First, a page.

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FMLA (Family Medical Leave Act) And Mental Health

Increasingly, employers are seeking ways to support employees seeking help managing mental health conditions. According to APA’s 2022 Work and Well-being Survey, 80% of employees seek employers who prioritize mental wellness. Requests for leaves under FMLA are one way employees are seeking to manage their mental health needs.

Organizations that understand today’s mental health challenges and want to support their employees can take a step in the right direction by prioritizing the topic. But what do you do when employees want leaves due to mental health issues? Can employees use FMLA? Yes. However, like with any other reason for leave, there are conditions.

Eligibility for Leave for Mental Health Under FMLA

Employees who are eligible for FMLA benefits can request FMLA leaves for themselves, or to care for their family members, for both physical and mental conditions.

FMLA allows employees to take leaves for serious health conditions when they require (a) inpatient care, or (b)  continuing treatment by a health care provider.

Examples of FMLA Leaves for Mental Health Conditions

  • For Self: An employee can take FMLA time if they have a serious health condition that severely impacts their ability to work. Some common conditions that may qualify include depression and severe anxiety.
  • For Family Members: An employee can take FMLA leave to provide care for their spouse, parent, or child. For example, an employee can take FMLA leave if they need to travel to a drug rehabilitation facility where their child is undergoing treatment.

Note: FMLA leave for an employee’s child is generally offered when the child’s age is below 18.

  • For Adult Children: FMLA allows employees to take leave for an adult children (age 18+) if the child has a serious health condition identified as a physical or mental disability. For example, an employee can take FMLA leave for an adult child if the child has a bipolar disorder which is substantially limiting of their major life activities. The definition of a disability for an adult child under the FMLA is the same as the Americans with Disabilities Act (ADA).
  • For Military Caregivers: Employees are entitled for up to 26 weeks of military caregiver leave for service members and veterans if they have serious injuries or illnesses incurred in the line of duty. For example, an employee can qualify for military caregiver leave if their spouse develops PTSD symptoms a few months after they are discharged from military services.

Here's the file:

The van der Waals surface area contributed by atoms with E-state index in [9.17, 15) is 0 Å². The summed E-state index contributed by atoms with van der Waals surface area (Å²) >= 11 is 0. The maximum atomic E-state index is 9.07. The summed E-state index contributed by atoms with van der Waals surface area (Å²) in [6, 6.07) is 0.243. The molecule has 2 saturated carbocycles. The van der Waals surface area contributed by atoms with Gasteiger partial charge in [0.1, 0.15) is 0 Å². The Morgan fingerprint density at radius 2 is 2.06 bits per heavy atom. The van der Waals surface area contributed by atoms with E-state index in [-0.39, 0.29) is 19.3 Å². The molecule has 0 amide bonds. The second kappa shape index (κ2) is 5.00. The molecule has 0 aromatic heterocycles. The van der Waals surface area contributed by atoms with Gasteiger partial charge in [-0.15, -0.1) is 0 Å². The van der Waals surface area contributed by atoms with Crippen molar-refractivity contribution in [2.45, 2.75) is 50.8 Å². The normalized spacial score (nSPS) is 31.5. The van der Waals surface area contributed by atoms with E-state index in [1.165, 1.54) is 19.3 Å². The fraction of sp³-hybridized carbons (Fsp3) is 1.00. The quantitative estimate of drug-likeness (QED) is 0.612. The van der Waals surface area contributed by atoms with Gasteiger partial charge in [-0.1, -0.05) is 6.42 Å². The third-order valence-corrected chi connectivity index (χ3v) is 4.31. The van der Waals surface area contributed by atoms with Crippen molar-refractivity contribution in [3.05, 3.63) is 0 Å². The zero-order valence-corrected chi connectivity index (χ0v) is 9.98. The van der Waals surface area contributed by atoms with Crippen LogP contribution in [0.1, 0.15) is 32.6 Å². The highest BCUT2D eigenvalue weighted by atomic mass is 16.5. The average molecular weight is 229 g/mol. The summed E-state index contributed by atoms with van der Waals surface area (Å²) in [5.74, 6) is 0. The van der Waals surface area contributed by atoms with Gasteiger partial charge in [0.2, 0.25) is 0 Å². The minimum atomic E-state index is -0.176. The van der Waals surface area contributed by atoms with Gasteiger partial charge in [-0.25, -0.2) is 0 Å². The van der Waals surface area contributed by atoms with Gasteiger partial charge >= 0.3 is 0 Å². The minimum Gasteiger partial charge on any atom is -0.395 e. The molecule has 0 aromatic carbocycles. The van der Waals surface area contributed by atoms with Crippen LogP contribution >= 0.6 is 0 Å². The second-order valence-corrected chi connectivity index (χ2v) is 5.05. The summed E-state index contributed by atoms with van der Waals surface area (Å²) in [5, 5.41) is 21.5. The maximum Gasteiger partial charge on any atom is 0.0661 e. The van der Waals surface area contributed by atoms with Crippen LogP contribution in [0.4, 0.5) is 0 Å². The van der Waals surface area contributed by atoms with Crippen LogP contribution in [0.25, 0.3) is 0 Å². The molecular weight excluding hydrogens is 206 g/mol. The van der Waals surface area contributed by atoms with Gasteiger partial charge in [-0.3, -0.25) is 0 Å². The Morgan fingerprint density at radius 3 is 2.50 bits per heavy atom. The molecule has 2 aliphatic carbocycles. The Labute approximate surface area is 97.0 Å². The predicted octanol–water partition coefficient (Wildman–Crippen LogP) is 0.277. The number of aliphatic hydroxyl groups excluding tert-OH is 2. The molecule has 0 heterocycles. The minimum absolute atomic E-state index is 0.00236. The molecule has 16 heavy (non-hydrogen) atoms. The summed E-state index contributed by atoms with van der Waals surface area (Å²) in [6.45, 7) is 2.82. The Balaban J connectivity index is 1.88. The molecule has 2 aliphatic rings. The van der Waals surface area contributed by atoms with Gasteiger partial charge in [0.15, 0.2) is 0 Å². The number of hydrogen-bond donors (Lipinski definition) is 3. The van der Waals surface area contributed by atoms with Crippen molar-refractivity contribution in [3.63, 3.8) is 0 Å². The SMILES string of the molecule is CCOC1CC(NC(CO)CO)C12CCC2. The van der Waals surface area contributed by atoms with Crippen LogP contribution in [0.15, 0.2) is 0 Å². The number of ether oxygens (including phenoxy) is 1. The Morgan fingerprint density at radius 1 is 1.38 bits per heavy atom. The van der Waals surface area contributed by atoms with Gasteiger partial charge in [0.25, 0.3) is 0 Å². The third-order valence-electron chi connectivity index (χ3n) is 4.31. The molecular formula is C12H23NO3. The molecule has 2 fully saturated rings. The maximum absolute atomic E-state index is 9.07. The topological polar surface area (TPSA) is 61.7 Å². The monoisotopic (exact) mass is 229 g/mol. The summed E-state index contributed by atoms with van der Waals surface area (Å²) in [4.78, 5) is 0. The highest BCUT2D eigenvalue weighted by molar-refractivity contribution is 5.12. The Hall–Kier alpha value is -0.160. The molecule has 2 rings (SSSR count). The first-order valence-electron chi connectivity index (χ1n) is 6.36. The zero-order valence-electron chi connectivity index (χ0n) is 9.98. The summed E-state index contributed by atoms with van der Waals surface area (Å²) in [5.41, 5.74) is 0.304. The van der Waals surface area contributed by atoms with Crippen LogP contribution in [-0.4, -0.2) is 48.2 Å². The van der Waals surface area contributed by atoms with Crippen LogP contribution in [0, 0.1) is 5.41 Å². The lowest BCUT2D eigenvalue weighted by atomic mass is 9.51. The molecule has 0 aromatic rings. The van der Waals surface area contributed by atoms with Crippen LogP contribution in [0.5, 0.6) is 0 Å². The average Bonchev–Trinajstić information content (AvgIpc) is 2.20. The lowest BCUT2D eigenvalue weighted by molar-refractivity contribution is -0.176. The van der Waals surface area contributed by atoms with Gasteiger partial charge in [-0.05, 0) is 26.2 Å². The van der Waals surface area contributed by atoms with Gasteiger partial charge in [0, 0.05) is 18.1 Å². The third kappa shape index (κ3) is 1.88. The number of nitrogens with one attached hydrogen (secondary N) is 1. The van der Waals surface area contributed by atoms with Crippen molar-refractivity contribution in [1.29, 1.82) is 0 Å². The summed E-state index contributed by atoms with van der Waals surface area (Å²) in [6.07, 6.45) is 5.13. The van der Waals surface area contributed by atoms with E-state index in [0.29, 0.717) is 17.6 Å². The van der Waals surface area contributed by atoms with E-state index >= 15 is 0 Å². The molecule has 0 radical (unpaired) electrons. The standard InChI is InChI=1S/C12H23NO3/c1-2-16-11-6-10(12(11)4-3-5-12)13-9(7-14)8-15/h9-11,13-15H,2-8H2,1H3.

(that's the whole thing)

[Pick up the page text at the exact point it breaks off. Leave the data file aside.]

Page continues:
Insights for Employers and HR Professionals

The nuances of how FMLA can be used to manage mental health conditions can be difficult to understand, even for HR professionals. Below are three tips for employers:

  • Employees are not required to refer to FMLA when applying for leaves. Employers should proactively offer FMLA leave as an option for employees who are suffering from a serious medical condition that is impacting their ability to perform their job duties, including diagnosed and reported mental health conditions.
  • As with any other serious health condition, employees are obligated to provide medical certification of their health condition to their employer within 15 days. In some situations, the employee’s mental health may delay the employee from providing documentation. Responding with empathy should include recognizing there may be sensitivities that come with anxiety around releasing this type of medical information and it is important to work with the employee to provide every opportunity to get their supporting paperwork in. Conditions that are less obvious than a broken leg can may call for an individualized approach.
  • Employers should be mindful of employees with FMLA leaves with regards to performance management. If an employee’s performance issues could possibly be related to their mental health condition or if the employer did not start to document such issues until after the employee began using FMLA time, then the employee could have an argument for retaliation for using FMLA.

Mental wellness is important in any workplace. Not only does poor mental health affect employees on a personal level, but it also impacts productivity. Understanding the importance of effectively managing absences caused by mental health conditions, and by offering FMLA as appropriate to affected employees, employers can empower their teams and show that they value individuals and will work with them to provide leave when it is needed.

If you are looking for assistance managing claims or to ensure compliance across your organization, ReedGroup has solutions for you. Check out our offerings here.

 

Information provided on this blog is intended for general educational use. It is not intended to provide legal advice. ReedGroup does not provide legal services. Consult an attorney for legal advice on this or any other topic.

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